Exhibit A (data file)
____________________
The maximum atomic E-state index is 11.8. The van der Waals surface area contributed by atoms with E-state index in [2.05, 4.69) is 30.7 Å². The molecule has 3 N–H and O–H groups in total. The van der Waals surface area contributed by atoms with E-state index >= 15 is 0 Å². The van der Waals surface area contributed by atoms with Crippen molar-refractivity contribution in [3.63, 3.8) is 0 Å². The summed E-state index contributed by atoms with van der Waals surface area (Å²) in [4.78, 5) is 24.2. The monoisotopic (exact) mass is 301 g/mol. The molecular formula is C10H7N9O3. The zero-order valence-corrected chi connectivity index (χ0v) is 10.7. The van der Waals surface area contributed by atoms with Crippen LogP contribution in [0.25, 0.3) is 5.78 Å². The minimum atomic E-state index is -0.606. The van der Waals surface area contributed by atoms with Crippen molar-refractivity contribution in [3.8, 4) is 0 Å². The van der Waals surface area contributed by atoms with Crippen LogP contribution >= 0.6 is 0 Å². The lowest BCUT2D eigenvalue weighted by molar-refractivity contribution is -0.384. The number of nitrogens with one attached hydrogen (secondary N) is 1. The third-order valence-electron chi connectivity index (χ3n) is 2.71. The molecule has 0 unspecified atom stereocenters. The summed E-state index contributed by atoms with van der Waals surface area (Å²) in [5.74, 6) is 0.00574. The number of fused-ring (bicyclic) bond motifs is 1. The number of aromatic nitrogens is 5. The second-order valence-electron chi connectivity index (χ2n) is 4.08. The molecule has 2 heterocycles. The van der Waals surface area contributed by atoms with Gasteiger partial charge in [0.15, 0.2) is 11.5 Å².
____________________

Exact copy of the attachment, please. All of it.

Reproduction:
The maximum atomic E-state index is 11.8. The van der Waals surface area contributed by atoms with E-state index in [2.05, 4.69) is 30.7 Å². The molecule has 3 N–H and O–H groups in total. The van der Waals surface area contributed by atoms with E-state index >= 15 is 0 Å². The van der Waals surface area contributed by atoms with Crippen molar-refractivity contribution in [3.63, 3.8) is 0 Å². The summed E-state index contributed by atoms with van der Waals surface area (Å²) in [4.78, 5) is 24.2. The monoisotopic (exact) mass is 301 g/mol. The molecular formula is C10H7N9O3. The zero-order valence-corrected chi connectivity index (χ0v) is 10.7. The van der Waals surface area contributed by atoms with Crippen LogP contribution in [0.25, 0.3) is 5.78 Å². The minimum atomic E-state index is -0.606. The van der Waals surface area contributed by atoms with Crippen molar-refractivity contribution in [3.8, 4) is 0 Å². The van der Waals surface area contributed by atoms with Crippen LogP contribution >= 0.6 is 0 Å². The lowest BCUT2D eigenvalue weighted by molar-refractivity contribution is -0.384. The number of nitrogens with one attached hydrogen (secondary N) is 1. The third-order valence-electron chi connectivity index (χ3n) is 2.71. The molecule has 0 unspecified atom stereocenters. The summed E-state index contributed by atoms with van der Waals surface area (Å²) in [5.74, 6) is 0.00574. The number of fused-ring (bicyclic) bond motifs is 1. The number of aromatic nitrogens is 5. The second-order valence-electron chi connectivity index (χ2n) is 4.08. The molecule has 2 heterocycles. The van der Waals surface area contributed by atoms with Gasteiger partial charge in [0.15, 0.2) is 11.5 Å².